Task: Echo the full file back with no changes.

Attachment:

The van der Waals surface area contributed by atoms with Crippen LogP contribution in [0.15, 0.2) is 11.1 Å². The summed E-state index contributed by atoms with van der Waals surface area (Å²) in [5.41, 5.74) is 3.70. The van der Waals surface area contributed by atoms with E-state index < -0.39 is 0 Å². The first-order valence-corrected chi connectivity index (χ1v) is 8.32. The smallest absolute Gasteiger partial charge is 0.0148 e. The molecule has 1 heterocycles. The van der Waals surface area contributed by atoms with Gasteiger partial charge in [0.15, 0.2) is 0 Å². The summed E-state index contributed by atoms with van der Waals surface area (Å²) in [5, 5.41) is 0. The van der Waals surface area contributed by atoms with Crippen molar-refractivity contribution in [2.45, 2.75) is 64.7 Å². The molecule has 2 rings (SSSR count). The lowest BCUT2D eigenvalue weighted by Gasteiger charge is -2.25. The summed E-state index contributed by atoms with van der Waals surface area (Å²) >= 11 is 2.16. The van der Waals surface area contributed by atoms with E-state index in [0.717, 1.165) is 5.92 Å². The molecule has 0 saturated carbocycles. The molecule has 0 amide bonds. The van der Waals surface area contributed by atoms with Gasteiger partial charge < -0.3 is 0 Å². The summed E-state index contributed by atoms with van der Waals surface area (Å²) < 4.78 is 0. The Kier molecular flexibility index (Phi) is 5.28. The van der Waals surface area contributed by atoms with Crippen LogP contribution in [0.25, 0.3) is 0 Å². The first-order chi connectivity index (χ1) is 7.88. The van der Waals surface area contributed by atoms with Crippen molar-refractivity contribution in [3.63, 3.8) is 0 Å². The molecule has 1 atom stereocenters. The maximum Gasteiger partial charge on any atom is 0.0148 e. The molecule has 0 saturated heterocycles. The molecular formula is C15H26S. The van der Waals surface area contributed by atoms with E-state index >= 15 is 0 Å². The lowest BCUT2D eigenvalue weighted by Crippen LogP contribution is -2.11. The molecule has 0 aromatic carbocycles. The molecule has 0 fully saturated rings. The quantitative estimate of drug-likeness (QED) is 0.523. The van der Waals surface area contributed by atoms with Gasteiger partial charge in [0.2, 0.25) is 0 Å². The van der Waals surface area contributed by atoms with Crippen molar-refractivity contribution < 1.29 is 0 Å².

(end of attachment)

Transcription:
The van der Waals surface area contributed by atoms with Crippen LogP contribution in [0.15, 0.2) is 11.1 Å². The summed E-state index contributed by atoms with van der Waals surface area (Å²) in [5.41, 5.74) is 3.70. The van der Waals surface area contributed by atoms with E-state index < -0.39 is 0 Å². The first-order valence-corrected chi connectivity index (χ1v) is 8.32. The smallest absolute Gasteiger partial charge is 0.0148 e. The molecule has 1 heterocycles. The van der Waals surface area contributed by atoms with Gasteiger partial charge in [0.15, 0.2) is 0 Å². The summed E-state index contributed by atoms with van der Waals surface area (Å²) in [5, 5.41) is 0. The van der Waals surface area contributed by atoms with Crippen molar-refractivity contribution in [2.45, 2.75) is 64.7 Å². The molecule has 2 rings (SSSR count). The lowest BCUT2D eigenvalue weighted by Gasteiger charge is -2.25. The summed E-state index contributed by atoms with van der Waals surface area (Å²) >= 11 is 2.16. The van der Waals surface area contributed by atoms with E-state index in [0.717, 1.165) is 5.92 Å². The molecule has 0 saturated carbocycles. The molecule has 0 amide bonds. The van der Waals surface area contributed by atoms with Gasteiger partial charge < -0.3 is 0 Å². The summed E-state index contributed by atoms with van der Waals surface area (Å²) < 4.78 is 0. The Kier molecular flexibility index (Phi) is 5.28. The van der Waals surface area contributed by atoms with Crippen LogP contribution in [0.25, 0.3) is 0 Å². The first-order chi connectivity index (χ1) is 7.88. The van der Waals surface area contributed by atoms with Crippen molar-refractivity contribution in [3.63, 3.8) is 0 Å². The molecule has 1 atom stereocenters. The maximum Gasteiger partial charge on any atom is 0.0148 e. The molecule has 0 saturated heterocycles. The molecular formula is C15H26S. The van der Waals surface area contributed by atoms with E-state index >= 15 is 0 Å². The lowest BCUT2D eigenvalue weighted by Crippen LogP contribution is -2.11. The molecule has 0 aromatic carbocycles. The molecule has 0 fully saturated rings. The quantitative estimate of drug-likeness (QED) is 0.523. The van der Waals surface area contributed by atoms with Gasteiger partial charge in [0.2, 0.25) is 0 Å². The van der Waals surface area contributed by atoms with Crippen molar-refractivity contribution < 1.29 is 0 Å².